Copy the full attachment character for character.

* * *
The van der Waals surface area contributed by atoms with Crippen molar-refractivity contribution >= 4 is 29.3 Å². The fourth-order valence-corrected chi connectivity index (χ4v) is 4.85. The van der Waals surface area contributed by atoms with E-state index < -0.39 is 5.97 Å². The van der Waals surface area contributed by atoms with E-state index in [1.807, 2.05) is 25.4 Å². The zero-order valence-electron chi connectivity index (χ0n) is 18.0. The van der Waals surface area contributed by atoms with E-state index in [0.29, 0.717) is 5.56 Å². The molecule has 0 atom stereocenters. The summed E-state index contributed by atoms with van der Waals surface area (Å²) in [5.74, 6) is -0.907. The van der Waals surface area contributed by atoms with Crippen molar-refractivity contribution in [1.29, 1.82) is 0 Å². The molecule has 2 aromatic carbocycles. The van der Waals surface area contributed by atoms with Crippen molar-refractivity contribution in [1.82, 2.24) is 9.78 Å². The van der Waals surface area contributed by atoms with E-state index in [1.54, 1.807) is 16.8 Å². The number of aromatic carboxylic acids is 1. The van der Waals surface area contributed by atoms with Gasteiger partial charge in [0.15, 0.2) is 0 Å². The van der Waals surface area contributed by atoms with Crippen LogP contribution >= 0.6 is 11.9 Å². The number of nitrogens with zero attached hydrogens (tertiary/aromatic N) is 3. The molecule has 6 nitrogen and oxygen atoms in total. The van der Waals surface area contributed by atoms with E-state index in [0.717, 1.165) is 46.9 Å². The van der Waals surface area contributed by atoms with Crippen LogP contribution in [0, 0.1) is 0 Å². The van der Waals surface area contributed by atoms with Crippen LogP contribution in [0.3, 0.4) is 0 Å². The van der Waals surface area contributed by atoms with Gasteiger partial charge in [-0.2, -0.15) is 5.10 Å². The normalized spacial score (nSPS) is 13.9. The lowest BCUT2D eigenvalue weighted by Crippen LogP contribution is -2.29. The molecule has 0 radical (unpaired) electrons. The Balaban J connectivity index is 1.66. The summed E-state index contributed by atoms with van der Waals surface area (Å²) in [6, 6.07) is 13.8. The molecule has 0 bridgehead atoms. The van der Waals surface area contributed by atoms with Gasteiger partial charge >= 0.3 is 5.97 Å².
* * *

The van der Waals surface area contributed by atoms with Crippen molar-refractivity contribution >= 4 is 29.3 Å². The fourth-order valence-corrected chi connectivity index (χ4v) is 4.85. The van der Waals surface area contributed by atoms with E-state index < -0.39 is 5.97 Å². The van der Waals surface area contributed by atoms with E-state index in [1.807, 2.05) is 25.4 Å². The zero-order valence-electron chi connectivity index (χ0n) is 18.0. The van der Waals surface area contributed by atoms with E-state index in [0.29, 0.717) is 5.56 Å². The molecule has 0 atom stereocenters. The summed E-state index contributed by atoms with van der Waals surface area (Å²) in [5.74, 6) is -0.907. The van der Waals surface area contributed by atoms with Crippen molar-refractivity contribution in [1.29, 1.82) is 0 Å². The molecule has 2 aromatic carbocycles. The van der Waals surface area contributed by atoms with Crippen molar-refractivity contribution in [1.82, 2.24) is 9.78 Å². The van der Waals surface area contributed by atoms with E-state index in [1.54, 1.807) is 16.8 Å². The number of aromatic carboxylic acids is 1. The van der Waals surface area contributed by atoms with Gasteiger partial charge in [0.15, 0.2) is 0 Å². The van der Waals surface area contributed by atoms with Crippen LogP contribution >= 0.6 is 11.9 Å². The number of nitrogens with zero attached hydrogens (tertiary/aromatic N) is 3. The molecule has 6 nitrogen and oxygen atoms in total. The van der Waals surface area contributed by atoms with E-state index in [0.717, 1.165) is 46.9 Å². The van der Waals surface area contributed by atoms with Crippen LogP contribution in [0, 0.1) is 0 Å². The van der Waals surface area contributed by atoms with Crippen LogP contribution in [0.3, 0.4) is 0 Å². The van der Waals surface area contributed by atoms with Gasteiger partial charge in [-0.2, -0.15) is 5.10 Å². The normalized spacial score (nSPS) is 13.9. The lowest BCUT2D eigenvalue weighted by Crippen LogP contribution is -2.29. The molecule has 0 radical (unpaired) electrons. The Balaban J connectivity index is 1.66. The summed E-state index contributed by atoms with van der Waals surface area (Å²) in [6, 6.07) is 13.8. The molecule has 0 bridgehead atoms. The van der Waals surface area contributed by atoms with Gasteiger partial charge >= 0.3 is 5.97 Å².